The light, refreshing green tea flavor of Mosi's Green Chamomile, paired with the sweet, entrancing tonic of chamomile and bite of lemongrass makes for a robust, delicious tea that's perfect to help you unwind.
Lemon Balm Tea For Sleep
Lemon balm, an herb in the mint family, has been used in traditional medicine for centuries as both a sleep aid and a digestive aid.
Lemon balm tea has been shown to reduce experience of insomnia, anxiety and depression. Those who enjoy lemon balm tea feel that it helps with restlessness before bed.
Unlike its name, lemon balm tea doesn't actually taste much like lemon. It is actually most similar to mint tea in flavor, with light citrusy undertones.
Passionflower Tea for Sleep
Passionflower tea is another floral tea. Passionflower has been shown to contain certain flavonoids that bind to receptors in the brain and help reduce symptoms of anxiety.
Valerian Root Tea For Sleep
Valerian root tea may not be at the top of your radar. This funky sounding tea is made from valerian root, an herb native to Asia and Europe. To make valerian root tea, the herbs of the valerian root are dried and steeped.
Valerian root has been shown to boost levels of GABA, the neurotransmitter known to reduce anxiety. This may also help reduce the amount of time it takes you to fall asleep, and improve overall sleep quality.
The one catch with valerian root is that many don't enjoy the flavor of the tea. Valerian root has a pungent aroma that can be hit or miss for tea time.
How to Choose Your Bedtime Tea
While there are many different options of teas to choose from to help you sleep, you'll find that some work better for you than others. Ultimately, the best tea to help you sleep is the one that you are most likely to incorporate into your daily routine. This means you should choose one that suits your budget and taste standards.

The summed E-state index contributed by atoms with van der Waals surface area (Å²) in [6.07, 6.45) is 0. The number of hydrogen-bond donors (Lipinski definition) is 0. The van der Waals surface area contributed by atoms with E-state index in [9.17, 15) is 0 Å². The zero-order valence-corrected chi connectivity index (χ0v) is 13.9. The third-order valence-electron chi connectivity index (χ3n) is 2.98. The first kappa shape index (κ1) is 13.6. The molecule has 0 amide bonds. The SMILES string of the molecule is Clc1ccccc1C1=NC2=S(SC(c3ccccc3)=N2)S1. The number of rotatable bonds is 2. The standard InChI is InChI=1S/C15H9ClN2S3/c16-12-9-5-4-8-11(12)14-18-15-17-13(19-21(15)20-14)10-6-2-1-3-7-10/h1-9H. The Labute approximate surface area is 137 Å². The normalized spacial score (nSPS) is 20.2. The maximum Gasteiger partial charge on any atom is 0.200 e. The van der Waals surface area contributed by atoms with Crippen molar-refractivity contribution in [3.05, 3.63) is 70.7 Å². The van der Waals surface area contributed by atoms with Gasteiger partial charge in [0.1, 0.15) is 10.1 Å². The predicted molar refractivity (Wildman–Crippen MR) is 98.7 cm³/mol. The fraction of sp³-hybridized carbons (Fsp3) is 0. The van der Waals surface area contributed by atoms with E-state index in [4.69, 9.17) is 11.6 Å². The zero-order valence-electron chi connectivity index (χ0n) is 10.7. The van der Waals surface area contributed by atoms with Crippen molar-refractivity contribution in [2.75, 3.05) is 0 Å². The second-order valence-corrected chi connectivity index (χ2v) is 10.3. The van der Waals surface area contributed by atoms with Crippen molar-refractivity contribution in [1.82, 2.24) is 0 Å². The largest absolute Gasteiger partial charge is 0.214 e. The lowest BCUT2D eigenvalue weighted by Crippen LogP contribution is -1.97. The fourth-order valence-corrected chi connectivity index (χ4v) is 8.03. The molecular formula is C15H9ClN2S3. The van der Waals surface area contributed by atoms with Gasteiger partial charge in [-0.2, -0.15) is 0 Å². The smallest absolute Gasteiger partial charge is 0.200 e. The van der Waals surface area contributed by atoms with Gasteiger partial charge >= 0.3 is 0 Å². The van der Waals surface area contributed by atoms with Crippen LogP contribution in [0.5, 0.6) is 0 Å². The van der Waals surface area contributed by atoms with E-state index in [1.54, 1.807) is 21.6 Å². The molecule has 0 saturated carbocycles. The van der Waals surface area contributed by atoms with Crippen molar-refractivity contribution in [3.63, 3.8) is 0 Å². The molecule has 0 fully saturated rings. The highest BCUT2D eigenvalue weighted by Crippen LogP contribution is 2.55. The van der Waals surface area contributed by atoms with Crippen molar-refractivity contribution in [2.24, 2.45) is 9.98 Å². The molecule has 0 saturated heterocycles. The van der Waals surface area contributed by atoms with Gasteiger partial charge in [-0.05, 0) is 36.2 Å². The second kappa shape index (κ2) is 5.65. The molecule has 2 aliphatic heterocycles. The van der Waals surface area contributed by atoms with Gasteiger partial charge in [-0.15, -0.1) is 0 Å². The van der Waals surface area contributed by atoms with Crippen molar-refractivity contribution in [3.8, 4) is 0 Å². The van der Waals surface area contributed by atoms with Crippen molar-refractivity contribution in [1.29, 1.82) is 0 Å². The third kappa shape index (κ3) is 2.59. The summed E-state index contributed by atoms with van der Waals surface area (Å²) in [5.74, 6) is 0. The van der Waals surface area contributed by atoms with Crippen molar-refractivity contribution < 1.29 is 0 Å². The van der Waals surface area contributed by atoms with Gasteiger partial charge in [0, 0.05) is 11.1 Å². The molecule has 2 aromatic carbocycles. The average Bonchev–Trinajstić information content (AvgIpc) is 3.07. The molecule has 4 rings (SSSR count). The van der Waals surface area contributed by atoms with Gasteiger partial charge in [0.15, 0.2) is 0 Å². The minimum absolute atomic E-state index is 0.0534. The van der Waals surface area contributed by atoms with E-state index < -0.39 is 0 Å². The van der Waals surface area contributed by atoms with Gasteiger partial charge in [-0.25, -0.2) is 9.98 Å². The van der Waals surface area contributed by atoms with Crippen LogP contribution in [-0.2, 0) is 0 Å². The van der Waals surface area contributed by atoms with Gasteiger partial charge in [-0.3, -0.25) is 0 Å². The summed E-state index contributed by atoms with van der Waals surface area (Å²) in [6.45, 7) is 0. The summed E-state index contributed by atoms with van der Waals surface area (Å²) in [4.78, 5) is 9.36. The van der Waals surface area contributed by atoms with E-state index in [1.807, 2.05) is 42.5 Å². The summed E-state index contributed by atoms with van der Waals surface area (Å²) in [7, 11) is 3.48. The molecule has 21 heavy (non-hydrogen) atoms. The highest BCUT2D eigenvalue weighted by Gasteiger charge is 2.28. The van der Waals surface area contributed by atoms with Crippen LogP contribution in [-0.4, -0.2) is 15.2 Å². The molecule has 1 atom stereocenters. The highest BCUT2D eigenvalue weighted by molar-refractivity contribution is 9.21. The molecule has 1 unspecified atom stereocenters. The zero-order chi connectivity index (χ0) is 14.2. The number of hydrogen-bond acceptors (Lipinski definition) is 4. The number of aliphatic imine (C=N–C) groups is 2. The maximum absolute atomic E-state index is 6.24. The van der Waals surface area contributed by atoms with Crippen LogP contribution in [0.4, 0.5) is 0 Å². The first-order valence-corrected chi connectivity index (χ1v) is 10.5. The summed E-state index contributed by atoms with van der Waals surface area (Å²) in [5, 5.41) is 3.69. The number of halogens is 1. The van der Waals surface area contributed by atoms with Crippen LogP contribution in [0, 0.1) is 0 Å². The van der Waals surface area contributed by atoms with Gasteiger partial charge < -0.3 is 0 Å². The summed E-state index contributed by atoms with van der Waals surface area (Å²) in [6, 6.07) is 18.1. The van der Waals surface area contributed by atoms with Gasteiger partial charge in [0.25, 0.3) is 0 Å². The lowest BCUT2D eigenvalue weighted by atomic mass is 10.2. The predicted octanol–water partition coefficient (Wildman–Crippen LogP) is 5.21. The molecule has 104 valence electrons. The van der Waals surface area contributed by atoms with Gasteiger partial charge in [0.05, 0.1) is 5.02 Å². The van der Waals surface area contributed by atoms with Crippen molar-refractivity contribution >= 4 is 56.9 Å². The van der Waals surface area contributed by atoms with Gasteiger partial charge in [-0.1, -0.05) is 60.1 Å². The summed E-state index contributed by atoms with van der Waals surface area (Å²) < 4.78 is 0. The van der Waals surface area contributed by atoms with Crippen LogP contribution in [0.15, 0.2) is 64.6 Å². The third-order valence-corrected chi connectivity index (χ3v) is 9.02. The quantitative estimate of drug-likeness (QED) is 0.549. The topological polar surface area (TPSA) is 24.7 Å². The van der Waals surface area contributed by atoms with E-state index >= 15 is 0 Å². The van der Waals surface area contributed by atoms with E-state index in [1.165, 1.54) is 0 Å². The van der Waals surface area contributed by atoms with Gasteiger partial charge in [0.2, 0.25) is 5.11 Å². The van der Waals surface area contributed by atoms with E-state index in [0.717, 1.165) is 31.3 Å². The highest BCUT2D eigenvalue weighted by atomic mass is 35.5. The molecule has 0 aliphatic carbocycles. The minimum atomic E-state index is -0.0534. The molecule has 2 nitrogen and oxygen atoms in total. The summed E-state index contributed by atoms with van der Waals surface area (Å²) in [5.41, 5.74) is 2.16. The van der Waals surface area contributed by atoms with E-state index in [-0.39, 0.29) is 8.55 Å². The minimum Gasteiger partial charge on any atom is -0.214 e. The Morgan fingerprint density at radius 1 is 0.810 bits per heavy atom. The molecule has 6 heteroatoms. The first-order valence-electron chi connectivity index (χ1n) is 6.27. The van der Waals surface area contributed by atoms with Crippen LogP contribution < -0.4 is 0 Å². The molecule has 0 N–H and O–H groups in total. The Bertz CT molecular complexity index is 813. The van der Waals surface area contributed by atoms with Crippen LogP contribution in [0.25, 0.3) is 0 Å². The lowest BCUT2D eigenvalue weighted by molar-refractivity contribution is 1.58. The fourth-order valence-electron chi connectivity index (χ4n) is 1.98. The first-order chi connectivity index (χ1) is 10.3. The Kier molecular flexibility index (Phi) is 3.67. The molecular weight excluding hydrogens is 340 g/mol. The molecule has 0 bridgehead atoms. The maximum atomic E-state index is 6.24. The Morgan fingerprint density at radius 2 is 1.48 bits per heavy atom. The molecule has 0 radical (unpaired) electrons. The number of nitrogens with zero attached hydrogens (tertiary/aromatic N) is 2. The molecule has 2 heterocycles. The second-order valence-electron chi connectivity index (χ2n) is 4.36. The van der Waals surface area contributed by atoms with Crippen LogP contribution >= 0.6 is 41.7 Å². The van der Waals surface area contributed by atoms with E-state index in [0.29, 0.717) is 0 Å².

Another factor to consider is the quality of your tea. The higher quality tea you're brewing, the more benefits you'll experience. Loose leaf teas in particular are known to offer the most benefits, as they include the whole leaf, rather than just dust and fannings of the herbs and flowers. This means that more surface area of the herbs and flowers interacts with the water as it steeps, so you get a more potent brew.
Starting Your Bedtime Tea Routine
If you're still new to drinking tea before bedtime, we have a few tips to get you started.
To kick off your nighttime routine, we recommend creating a shutting off technology and dimming your lights about two hours before bedtime. When you start preparing your tea, try to focus solely on your tea preparation -- engaging in a mindful practice. Using a loose leaf tea will require a few more steps than simply plopping a tea bag into hot water -- and the mindfulness required for these extra steps will help you get into the zone.
As your tea steeps, take the time to focus on inhaling the aromas. This simple act will not only get you into a meditative state, but it will also help your brain access the aromatherapeutic effects of your tea. Once your tea has brewed, focus on the warmth and flavor of the tea as you sip.
Most importantly? Just be consistent with your tea routine. Having a bedtime routine that you stick to will help your body recognize that it's time to fall asleep.